As I came back with the full bucket, I gained a bit more confidence and tried to name some of the objects around us. Potato. Cat. Beans. Tomato. Corn. House.

Jumax,” I started, but I realized I lacked the vocabulary to finish the sentence – what’s “to eat” in Aymara? I dried my hands, rose up quickly and ran to my room, to bring my pocket-size grammar manual. Will you eat with me, Doña Lucia?

The second day, I told her about my parents. She showed me an old picture in black and white. It was her, with her late husband and her son.

Qauqi?” she then asked, pointing at me.

Qauqi? What’s that, I thought.

Maya, paya, kimsa,” she said.

Wait, Doña Lucia, I’ll get there. Maya, paya, kimsa are the numbers. One, two, three. She was asking me how many brothers or sisters I have. None, I am an only child. 

It always took me some seconds to break her sentences down into words, a few more to figure out if I recognized any of them, and reassemble them into a message. Most of the times, I simply didn’t understand. Some of the times I did. Our conversations were slow and bumpy.

That evening, Don Tomas dropped by to check if everything was alright.

“Are the two of you getting along?” he asked me.

“We do. I just wish I could understand what she says and talk to her,” I said. “It’s been tough.”

“Don’t worry,” he interrupted, “Doña Lucia told me she adores you!”

“Really? How come?”

“You speak Aymara.”

In Bolivia, a country where most of the population is indigenous, Aymara is one of the four official languages, the mother tongue of some 1.2 million people in the high Andes plateau. However, this number is decreasing. Schoolbooks in Aymara are rarely available, despite the country’s objective of having education in indigenous languages. And speaking Spanish is a must, if you want to find a job. As a result, an ever rising number of indigenous families, especially from the urban environment, now choose to raise their children only in the country’s lingua franca. Santiago de Okola was no city, but even there, Don Tomas explained me, it was mostly the adults and the elderly that used Aymara in their day-to-day conversations. What is now a living language may, in a few generations, become silence. But we don’t know that for sure. The future, in Aymara, is behind us because we cannot see it.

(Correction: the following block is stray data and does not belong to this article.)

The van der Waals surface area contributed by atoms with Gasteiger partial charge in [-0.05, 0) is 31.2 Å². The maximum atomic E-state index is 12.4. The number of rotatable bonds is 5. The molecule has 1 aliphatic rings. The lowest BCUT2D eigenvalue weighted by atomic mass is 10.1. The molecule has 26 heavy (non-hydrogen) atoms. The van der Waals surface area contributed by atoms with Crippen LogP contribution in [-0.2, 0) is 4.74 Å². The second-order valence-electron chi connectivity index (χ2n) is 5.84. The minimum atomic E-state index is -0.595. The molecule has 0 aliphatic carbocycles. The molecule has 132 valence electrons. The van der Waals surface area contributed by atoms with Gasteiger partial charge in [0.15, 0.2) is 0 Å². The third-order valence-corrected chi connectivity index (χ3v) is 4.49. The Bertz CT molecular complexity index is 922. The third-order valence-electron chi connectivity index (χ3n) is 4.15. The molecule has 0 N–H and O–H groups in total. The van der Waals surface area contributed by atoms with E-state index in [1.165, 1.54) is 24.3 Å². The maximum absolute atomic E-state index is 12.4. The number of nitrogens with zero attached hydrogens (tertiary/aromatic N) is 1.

The fourth morning, it was time to say goodbye. I needed to catch a ride to the main road to La Paz. Doña Lucia offered to help. We walked to the main square. I dropped my big backpack and leaned it against a wall. It was a sunny day, but the air was crisp. The August winds were still swiping the barren fields of this tiny village on the shores of Lake Titicaca.

A young girl came in our direction, carrying a bag of envelopes. The postwoman, I thought.

Kauks saraskta?” Doña Lucia greeted her.

“No, no, no, I’m sorry, I don’t speak Aymara, no entiendo,” she replied.

“She’s asking you where you are going,” I translated Doña Lucia’s words to the girl. Then I waited for her to answer.


Paula Veselovschi is a traveller from Romania, passionate about discovering the intricacies lying under the skin of the places she visits. In love with all things South American, she has been travelling and living on the continent since 2012. Her current home is Colombia. 

Judge's Comment: This story turned my vision of the world and of communication upside down. The author describes Aymara, an indigenous language spoken in several countries of South America, a language which '...sees the future as behind us...' The future behind us...what a comforting idea.